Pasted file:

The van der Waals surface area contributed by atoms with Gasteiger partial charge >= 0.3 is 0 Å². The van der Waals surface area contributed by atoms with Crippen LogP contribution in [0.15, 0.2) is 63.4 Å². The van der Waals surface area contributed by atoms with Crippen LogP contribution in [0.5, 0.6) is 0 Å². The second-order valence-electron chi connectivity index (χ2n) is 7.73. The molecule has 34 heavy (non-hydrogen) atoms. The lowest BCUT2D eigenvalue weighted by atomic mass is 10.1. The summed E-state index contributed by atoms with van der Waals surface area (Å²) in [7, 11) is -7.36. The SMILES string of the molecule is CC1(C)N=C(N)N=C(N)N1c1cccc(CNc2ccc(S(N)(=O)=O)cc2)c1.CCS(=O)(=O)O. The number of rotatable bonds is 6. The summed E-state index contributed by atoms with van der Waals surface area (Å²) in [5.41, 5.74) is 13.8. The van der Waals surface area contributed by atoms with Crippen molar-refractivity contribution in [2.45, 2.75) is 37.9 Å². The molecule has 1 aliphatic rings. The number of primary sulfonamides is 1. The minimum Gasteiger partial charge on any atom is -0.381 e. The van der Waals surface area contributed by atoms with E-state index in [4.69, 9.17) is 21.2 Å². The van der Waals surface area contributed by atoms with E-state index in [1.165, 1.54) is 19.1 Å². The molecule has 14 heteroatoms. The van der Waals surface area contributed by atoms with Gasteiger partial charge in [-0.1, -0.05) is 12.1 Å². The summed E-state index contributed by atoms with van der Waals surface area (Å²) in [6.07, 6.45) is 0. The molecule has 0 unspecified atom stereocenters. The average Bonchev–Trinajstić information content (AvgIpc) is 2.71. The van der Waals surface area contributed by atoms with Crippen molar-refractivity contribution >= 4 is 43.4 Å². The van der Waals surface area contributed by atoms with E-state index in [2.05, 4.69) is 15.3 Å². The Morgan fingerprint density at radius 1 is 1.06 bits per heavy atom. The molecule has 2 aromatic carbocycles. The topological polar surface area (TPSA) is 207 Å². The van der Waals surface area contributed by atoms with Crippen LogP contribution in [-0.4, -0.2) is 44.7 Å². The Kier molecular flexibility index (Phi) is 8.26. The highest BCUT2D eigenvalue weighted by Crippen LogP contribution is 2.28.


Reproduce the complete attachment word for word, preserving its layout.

The van der Waals surface area contributed by atoms with Gasteiger partial charge >= 0.3 is 0 Å². The van der Waals surface area contributed by atoms with Crippen LogP contribution in [0.15, 0.2) is 63.4 Å². The van der Waals surface area contributed by atoms with Crippen LogP contribution in [0.5, 0.6) is 0 Å². The second-order valence-electron chi connectivity index (χ2n) is 7.73. The molecule has 34 heavy (non-hydrogen) atoms. The lowest BCUT2D eigenvalue weighted by atomic mass is 10.1. The summed E-state index contributed by atoms with van der Waals surface area (Å²) in [7, 11) is -7.36. The SMILES string of the molecule is CC1(C)N=C(N)N=C(N)N1c1cccc(CNc2ccc(S(N)(=O)=O)cc2)c1.CCS(=O)(=O)O. The number of rotatable bonds is 6. The summed E-state index contributed by atoms with van der Waals surface area (Å²) in [5.41, 5.74) is 13.8. The van der Waals surface area contributed by atoms with Crippen molar-refractivity contribution in [2.45, 2.75) is 37.9 Å². The molecule has 1 aliphatic rings. The number of primary sulfonamides is 1. The minimum Gasteiger partial charge on any atom is -0.381 e. The van der Waals surface area contributed by atoms with E-state index in [4.69, 9.17) is 21.2 Å². The van der Waals surface area contributed by atoms with E-state index in [1.165, 1.54) is 19.1 Å². The molecule has 14 heteroatoms. The van der Waals surface area contributed by atoms with Gasteiger partial charge in [-0.1, -0.05) is 12.1 Å². The summed E-state index contributed by atoms with van der Waals surface area (Å²) in [6.07, 6.45) is 0. The molecule has 0 unspecified atom stereocenters. The average Bonchev–Trinajstić information content (AvgIpc) is 2.71. The van der Waals surface area contributed by atoms with Crippen molar-refractivity contribution >= 4 is 43.4 Å². The van der Waals surface area contributed by atoms with E-state index in [2.05, 4.69) is 15.3 Å². The Morgan fingerprint density at radius 1 is 1.06 bits per heavy atom. The molecule has 2 aromatic carbocycles. The topological polar surface area (TPSA) is 207 Å². The van der Waals surface area contributed by atoms with Crippen LogP contribution in [-0.4, -0.2) is 44.7 Å². The Kier molecular flexibility index (Phi) is 8.26. The highest BCUT2D eigenvalue weighted by Crippen LogP contribution is 2.28.